I’ve heard it said that video production is 75% furniture moving. There’s a lot of truth in that statement. Shooting on location can be a very intrusive process. There’s a lot of people, a lot of gear, and a lot of commotion. A lot of re-adjusting takes place while on location to make room for the camera, the lights, the crew, etc. Many times I will arrive on location to shoot a corporate video and my client can’t believe the amount of gear my crew and I have brought with us. If your company has hired a video production company to come out and profile your business, it’s important to know what to expect and how to prepare.

In previous articles I have gone over important tips for mapping out your entire production project and scheduling individual shooting days. In this article, I would like to give some advice on how to prepare your office before the production company arrives.

Coordinate

If you work for a large corporation, more than likely you will have to reserve areas of your office in advance. Talk to your office manager. Make sure he/she has the video shoot written on the calendar. Find out which rooms in the building are available and which are not. There have been moments when my crew and I spent valuable time just walking around with my contact trying to find available rooms in which to shoot.

Communicate

Make sure other employees in the office know about the shoot well in advance. Let them know what’s expected of them. Let them know which areas of the office the production company will be using. Make sure that everyone comes to work that particular day dressed appropriately. There have been days when my crew and I have arrived on location, only to discover that no one else other than my contact knew we were coming.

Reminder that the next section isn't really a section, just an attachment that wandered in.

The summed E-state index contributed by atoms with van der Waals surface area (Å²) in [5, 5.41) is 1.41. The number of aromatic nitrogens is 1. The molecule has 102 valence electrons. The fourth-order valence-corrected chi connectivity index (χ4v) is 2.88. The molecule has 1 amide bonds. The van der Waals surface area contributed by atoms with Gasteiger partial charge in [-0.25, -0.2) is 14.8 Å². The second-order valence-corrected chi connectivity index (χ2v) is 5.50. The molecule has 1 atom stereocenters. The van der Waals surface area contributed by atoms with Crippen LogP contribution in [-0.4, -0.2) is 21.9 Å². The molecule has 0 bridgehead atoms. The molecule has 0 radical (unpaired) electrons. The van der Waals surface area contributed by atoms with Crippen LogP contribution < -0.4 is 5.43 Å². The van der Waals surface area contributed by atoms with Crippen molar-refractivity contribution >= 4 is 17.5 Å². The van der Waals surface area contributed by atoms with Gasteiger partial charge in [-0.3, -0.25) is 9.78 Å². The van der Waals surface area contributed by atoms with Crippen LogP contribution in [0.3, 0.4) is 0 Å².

Think Aesthetically

When conducting employee interviews or client testimonials, a video production company will seek out those places in your office that look the best. Usually, a producer and/or director will scout your offices before the shoot, but budget constraints can sometimes prevent a tech scout. So that means it’s up to you to have areas in your office prepared before the production company arrives. Here are a few things to consider:

  1. Look for areas in your office that have character and color. Conference rooms are usually bland and therefore not a great option for conducting on-camera interviews.
  2. If you have to use a room without much color, can you bring items in from other areas in your office to dress up the set? Artwork, plants, pictures, books? Look for anything that can support the look and the subject matter of your video.
  3. Remove any unwanted posters, etc. from the room. Look out for anything in the background that advertises someone else’s brand.

Think Spatially

As mentioned previously, video production can be intrusive. The crew will need furniture and other items moved in order to make room for equipment. Find those areas in your office that provide the most space in which to work. Find out what furniture can and cannot be moved. Also, make note of the most convenient elevators, service ramps, loading docks, etc. to help the crew maintain efficiency as they move in and out of the office.

The most important part of the video production process happens well before the camera starts rolling. A well executed pre-production ensures a more enjoyable and efficient production experience for all involved.